• It is good for your memory, alertness, and reaction time, but because it contains a compound called L-theanine it doesn’t make you jittery. In fact, it increases alpha wave levels, producing alert relaxation and overpowering stress.

  • It has powerful anti-cancer effects. It is high in a substance called epigallocatechin-3-gallate or EGCg, which has demonstrated anti-cancer properties. EGCg is one of the rare compounds that can traverse the blood-brain barrier. Research suggests it might be especially effective in preventing skin, prostate, lung, liver, and bladder cancers. Some of the research began when it was noticed that people in areas where lots of matcha is consumed had very low rates of lung cancer, even though the incidence of smoking in those areas was very high. It has likewise been deemed effective in preventing stomach cancer.

  • It reduces the incidence of heart disease and the likelihood of stroke.

  • It makes exercise more effective and aids in weight loss. (That’s why most weight-loss supplements list green tea extract as an ingredient.)

  • Its antioxidants are a boost to the immune system.

  • It even fights bad breath! EGCg regulates the bacteria in your mouth, eliminating the ones that create sulfur compounds that make up bad breath. It also is apparently effective in reducing cavities and gum disease.

  • And it’s good for your skin.

That’s just part of it. The list goes on.

The whisk is used to whip the matcha’s surface into a creamy froth. (Credit: Dennis E. Powell)

Then there’s all the anecdotal stuff. For instance, I’ve found it to be strong in its anti-procrastination effects. That’s not a joke. Within a few days of starting to drink matcha daily I discovered that I was doing more. Its was like this: When normally I might think, “I need to remember to take care of that,” I now think, “I’d better take care of that” and I do. This is the mood-altering drug I spent too much of my earlier life hoping for (and failing to find). Now, if something breaks or some unexpected event disrupts my plans, I’m dealing with it rather than whining about it. For me, it has proved to be powdered green optimism.

It contains caffeine, but even a strong cup of matcha contains less than a cup of coffee does. And the L-theanine rounds off the sharpness of the caffeine that is there. But it is caffeinated enough: as an experiment, I gave up coffee a week ago and instead have had an extra cup of matcha daily. There have been no symptoms of coffee withdrawal — and I drink a pot of strong black coffee each day — and falling asleep, even a nap soon after consuming a cup of matcha, is easier.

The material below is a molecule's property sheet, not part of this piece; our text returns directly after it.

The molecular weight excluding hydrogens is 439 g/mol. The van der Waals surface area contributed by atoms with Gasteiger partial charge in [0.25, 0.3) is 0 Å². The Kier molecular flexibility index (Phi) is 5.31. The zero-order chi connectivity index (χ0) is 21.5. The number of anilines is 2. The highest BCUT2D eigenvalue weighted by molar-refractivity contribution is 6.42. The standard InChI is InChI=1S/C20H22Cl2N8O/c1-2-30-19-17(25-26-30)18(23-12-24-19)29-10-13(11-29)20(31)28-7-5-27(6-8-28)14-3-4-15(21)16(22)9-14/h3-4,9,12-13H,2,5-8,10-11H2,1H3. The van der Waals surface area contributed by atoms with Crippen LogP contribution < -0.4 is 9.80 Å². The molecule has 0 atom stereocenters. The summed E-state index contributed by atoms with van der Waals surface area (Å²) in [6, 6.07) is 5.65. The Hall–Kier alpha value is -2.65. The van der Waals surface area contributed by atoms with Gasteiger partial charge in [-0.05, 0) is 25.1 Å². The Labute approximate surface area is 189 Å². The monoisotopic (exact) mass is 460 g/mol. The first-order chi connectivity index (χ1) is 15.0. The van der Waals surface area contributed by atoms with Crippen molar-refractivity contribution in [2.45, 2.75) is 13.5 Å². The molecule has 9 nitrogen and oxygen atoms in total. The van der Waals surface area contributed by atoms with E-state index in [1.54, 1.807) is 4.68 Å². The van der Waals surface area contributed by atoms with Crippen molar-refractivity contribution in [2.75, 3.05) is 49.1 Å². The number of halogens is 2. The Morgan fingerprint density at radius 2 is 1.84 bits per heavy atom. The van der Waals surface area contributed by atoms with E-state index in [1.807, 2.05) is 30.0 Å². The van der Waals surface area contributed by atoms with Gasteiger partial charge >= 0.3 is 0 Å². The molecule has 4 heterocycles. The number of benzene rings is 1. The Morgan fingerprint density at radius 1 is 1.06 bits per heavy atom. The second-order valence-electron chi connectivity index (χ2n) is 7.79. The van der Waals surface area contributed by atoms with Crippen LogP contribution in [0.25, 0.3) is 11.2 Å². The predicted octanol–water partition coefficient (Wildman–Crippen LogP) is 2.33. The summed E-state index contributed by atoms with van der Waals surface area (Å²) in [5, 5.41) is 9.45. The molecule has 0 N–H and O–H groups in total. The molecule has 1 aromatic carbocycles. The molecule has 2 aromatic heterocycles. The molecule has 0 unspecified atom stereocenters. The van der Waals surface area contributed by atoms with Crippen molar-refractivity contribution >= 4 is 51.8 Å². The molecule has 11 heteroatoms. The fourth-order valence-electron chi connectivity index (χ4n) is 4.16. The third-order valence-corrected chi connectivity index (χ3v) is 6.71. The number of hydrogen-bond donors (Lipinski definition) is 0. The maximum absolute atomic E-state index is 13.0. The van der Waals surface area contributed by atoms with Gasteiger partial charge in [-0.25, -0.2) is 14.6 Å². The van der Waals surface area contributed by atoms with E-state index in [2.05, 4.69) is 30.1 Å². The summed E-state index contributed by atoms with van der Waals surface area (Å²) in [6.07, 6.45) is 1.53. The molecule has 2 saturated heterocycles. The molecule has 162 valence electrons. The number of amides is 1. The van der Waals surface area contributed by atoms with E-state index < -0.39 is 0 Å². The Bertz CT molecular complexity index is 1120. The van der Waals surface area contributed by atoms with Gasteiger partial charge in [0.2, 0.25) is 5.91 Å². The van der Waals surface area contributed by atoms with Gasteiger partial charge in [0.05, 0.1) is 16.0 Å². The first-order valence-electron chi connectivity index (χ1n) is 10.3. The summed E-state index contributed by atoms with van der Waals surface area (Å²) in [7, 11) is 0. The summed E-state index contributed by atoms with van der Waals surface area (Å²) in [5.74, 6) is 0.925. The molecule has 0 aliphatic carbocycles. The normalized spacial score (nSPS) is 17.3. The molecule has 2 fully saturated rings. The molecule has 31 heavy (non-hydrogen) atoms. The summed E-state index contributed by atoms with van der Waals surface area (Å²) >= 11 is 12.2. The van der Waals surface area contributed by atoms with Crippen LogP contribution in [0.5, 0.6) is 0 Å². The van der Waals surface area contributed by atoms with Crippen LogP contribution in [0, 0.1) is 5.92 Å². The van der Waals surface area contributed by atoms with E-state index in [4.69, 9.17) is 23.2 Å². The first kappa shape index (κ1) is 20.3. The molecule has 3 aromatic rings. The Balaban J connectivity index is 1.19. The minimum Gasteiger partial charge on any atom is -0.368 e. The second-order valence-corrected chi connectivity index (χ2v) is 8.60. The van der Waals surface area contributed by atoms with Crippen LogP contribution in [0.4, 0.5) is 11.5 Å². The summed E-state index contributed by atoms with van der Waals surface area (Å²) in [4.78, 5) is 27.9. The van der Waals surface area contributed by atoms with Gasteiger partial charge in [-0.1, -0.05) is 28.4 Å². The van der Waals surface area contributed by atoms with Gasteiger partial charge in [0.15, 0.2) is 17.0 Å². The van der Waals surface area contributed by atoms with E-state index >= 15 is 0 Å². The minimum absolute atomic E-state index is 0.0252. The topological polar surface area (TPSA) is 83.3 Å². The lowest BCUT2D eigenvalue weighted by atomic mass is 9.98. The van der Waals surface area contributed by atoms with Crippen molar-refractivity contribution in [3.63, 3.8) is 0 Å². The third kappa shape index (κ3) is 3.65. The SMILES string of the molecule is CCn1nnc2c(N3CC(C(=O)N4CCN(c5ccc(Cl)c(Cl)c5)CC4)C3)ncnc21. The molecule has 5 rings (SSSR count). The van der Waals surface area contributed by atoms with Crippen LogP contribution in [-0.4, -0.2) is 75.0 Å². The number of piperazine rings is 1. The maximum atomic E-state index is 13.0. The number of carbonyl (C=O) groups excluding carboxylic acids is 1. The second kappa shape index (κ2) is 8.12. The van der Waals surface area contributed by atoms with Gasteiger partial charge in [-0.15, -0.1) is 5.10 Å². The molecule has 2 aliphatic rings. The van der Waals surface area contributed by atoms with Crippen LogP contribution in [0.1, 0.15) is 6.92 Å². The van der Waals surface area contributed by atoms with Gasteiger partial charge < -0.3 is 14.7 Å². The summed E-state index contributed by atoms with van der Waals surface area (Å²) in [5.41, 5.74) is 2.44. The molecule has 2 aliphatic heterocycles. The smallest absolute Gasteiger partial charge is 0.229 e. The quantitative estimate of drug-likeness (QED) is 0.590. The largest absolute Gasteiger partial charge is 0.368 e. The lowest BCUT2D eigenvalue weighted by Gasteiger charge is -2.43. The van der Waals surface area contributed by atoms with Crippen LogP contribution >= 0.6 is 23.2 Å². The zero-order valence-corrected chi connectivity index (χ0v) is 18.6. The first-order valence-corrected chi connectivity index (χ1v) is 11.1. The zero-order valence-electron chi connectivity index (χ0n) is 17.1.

Typical matcha preparation takes much from the Japanese tea ceremony. Water is heated to \~175 degrees — no hotter, because a higher temperature cooks and destroys some of the good stuff. Some of the water is used to heat a ceramic bowl. Then it is poured out and the bowl dried. Using a small spoon, one or two grams (two grams is one teaspoon) of matcha powder is placed in the bowl, followed by a small amount of the hot water. (There are those who insist that the tea be passed through a fine strainer at this point, to eliminate lumps. I disagree.) A special bamboo whisk is then used to whip it into a frothy liquid. (While the whisk, called a chasen, is traditionally moved back and forth only, but anyone who has used mug soap in shaving will have no problem making matcha.) More hot water is often stirred in, to make a proper cup of tea. The ceremony’s tradition is that the tea be consumed in three and one-half sips, the final one-half when you loudly slurp up the froth and remaining bits of matcha, demonstrating how much you enjoyed it.

I’ve observed that matcha is improved by the ritual. When I take time to have matcha this way, I try to remember to give thanks for the creation of such amazing substances and our ability to discover them. But we could all benefit from a calm period of reflection each day anyway. The matcha is a bonus, a reminder, and a reward.

Just about none of the procedure described is necessary, though, to gain matcha’s health benefits. (One study did somewhat puzzlingly suggest that matcha made using a chasen is better for its drinkers than that prepared using some sort of stick blender or a little bespoke battery-powered mixer. I do not know why; I’m not sure anyone does.)

Okay, you ought to be sold by now. So what’s the catch? Well, there isn’t any, though there are some caveats. One is that the taste itself takes a little getting used to; another is that finding decent matcha at a decent price can be complicated.